Recently did a little bit of playing with querystrings (at the end of the URL, that is after the .aspx, put a ‘?’ then the value below, to use more than one use an ‘&’), thought it might be something other people are interested in. Strange that I haven’t really stumbled across these documented anywhere else, it might just be that I haven’t been reading the right documents! (I’m sure that if this is the case it will be politely pointed out to me!)
Let me know if you have any others and I will add them to the list.
This is probably the most useful of querystrings. Using this on any “Web Part Page” will take you to what is called the “Web Part Page Maintenance” page (screenshot below) which allows you to delete web parts from both personal and shared views. This feature is especially useful if you have added a misbehaving web part. In this situation you can find yourself in a “chicken and egg” situation, whereby you can’t access the page to remove the web part because the web part you have added is causing an error on the page.
Note: I have actually come across a situation where even this technique couldn’t remove a misbehaving web part, in this situation FrontPage becomes the only option.
|Mode=Edit||This flips a “Web Part Page” into edit mode, its the same as clicking on “Edit Page”|
|Mode=View||This flips a “Web Part Page” into view mode, it’s the same as clicking on “View Page”|
|PageView=Personal||Displays your Personal view of a “Web Part Page”, this is the same as selecting “Personal View” from the “Modify Shared/My Page” dropdown.|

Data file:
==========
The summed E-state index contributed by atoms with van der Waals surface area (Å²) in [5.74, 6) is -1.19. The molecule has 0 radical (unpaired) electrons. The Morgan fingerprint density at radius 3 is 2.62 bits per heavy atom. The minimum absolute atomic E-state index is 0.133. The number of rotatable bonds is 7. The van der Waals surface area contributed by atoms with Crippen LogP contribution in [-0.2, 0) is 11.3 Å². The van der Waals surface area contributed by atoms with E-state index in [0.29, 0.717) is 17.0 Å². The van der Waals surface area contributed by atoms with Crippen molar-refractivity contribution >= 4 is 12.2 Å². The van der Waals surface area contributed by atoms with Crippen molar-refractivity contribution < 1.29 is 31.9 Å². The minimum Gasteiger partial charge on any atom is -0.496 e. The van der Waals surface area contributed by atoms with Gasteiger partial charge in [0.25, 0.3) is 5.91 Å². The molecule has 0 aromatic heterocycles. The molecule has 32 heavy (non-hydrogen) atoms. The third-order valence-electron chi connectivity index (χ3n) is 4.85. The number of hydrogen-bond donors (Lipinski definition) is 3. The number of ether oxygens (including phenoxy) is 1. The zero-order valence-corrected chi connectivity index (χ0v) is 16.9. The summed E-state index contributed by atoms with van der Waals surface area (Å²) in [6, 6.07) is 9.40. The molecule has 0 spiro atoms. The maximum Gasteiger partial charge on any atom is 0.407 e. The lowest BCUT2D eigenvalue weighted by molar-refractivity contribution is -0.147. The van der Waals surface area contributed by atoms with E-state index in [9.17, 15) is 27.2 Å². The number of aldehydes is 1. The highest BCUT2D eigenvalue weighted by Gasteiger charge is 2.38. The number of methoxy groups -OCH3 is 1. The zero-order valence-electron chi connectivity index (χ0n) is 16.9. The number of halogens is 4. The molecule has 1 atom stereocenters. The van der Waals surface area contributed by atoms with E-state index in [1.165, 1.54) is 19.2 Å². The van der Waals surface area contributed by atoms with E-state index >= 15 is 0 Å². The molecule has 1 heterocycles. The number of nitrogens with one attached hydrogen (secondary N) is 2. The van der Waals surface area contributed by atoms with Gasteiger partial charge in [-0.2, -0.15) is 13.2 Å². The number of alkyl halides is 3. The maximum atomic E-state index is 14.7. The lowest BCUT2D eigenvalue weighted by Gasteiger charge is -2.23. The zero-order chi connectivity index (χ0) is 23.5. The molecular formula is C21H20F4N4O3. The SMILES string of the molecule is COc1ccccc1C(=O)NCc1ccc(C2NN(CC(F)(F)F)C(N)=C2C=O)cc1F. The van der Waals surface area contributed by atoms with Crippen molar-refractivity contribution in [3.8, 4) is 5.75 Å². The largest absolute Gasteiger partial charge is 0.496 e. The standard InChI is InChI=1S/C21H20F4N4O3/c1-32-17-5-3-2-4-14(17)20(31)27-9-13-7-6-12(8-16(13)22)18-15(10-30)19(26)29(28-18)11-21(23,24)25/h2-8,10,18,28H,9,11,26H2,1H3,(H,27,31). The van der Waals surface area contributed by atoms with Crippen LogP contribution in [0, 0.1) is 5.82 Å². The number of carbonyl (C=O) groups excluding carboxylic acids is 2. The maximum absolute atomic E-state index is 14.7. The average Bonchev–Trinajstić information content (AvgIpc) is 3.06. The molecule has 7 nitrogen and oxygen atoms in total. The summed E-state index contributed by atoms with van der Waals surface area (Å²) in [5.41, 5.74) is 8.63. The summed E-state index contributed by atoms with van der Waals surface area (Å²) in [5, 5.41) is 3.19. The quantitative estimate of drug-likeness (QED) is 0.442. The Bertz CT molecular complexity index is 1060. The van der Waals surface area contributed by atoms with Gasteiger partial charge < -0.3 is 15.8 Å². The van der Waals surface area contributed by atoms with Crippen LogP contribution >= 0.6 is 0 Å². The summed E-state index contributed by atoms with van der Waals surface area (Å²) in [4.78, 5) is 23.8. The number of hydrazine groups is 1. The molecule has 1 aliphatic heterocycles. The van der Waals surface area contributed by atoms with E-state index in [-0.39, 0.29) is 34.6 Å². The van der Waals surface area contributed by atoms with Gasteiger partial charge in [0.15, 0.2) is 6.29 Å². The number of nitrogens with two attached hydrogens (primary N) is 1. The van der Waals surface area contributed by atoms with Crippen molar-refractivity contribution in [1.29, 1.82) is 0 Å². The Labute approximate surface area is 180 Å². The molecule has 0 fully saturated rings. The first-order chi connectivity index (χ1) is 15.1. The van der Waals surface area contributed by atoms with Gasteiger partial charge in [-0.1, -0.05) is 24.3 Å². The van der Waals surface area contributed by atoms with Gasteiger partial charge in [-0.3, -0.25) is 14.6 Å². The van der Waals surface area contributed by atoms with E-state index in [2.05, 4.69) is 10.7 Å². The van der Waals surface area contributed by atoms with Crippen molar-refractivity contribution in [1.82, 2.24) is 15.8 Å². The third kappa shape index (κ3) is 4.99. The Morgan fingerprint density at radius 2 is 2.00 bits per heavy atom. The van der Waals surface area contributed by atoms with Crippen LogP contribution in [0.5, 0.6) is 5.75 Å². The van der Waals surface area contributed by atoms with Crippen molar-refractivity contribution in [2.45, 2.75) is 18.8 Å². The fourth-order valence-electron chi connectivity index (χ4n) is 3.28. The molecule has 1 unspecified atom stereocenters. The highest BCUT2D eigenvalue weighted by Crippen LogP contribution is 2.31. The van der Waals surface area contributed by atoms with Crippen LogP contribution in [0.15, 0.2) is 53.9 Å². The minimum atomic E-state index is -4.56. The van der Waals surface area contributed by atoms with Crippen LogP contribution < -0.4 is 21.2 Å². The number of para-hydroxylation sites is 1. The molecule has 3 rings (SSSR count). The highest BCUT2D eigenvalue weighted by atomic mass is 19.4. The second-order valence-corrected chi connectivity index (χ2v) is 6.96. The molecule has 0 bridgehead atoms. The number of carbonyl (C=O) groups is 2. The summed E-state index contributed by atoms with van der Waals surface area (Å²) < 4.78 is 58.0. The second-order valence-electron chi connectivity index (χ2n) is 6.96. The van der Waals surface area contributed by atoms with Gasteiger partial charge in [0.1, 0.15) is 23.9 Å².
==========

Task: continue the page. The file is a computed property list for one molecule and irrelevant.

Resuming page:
|PageView=Shared||Displays the Shared view of a web part page, this is the same as selecting “Personal View” from the “Modify Shared/My Page” dropdown.|
|ToolPaneView=2||Shows the “Add Web Parts” toolpane, allowing you to drag and drop web parts onto a “Web Part Page”.|
|ToolPaneView=3||Shows the “Search” toolpane, letting you search through the web part galleries before adding a web part to the page.|
Finally (there is always a finally isn’t there?) a couple of things that should be considered:
1. These querystrings *will* respect the underlying SharePoint permissions, so for example, someone without the ability to add web parts will not suddenly be able to by using these querystrings.
2. These will let you add web part to pages that may not have been designed to have web parts added to them, for example the “Sites” page. Be very careful as there are certainly some issues to be discovered, don’t try and get too fancy!
3. You use these at your own risk.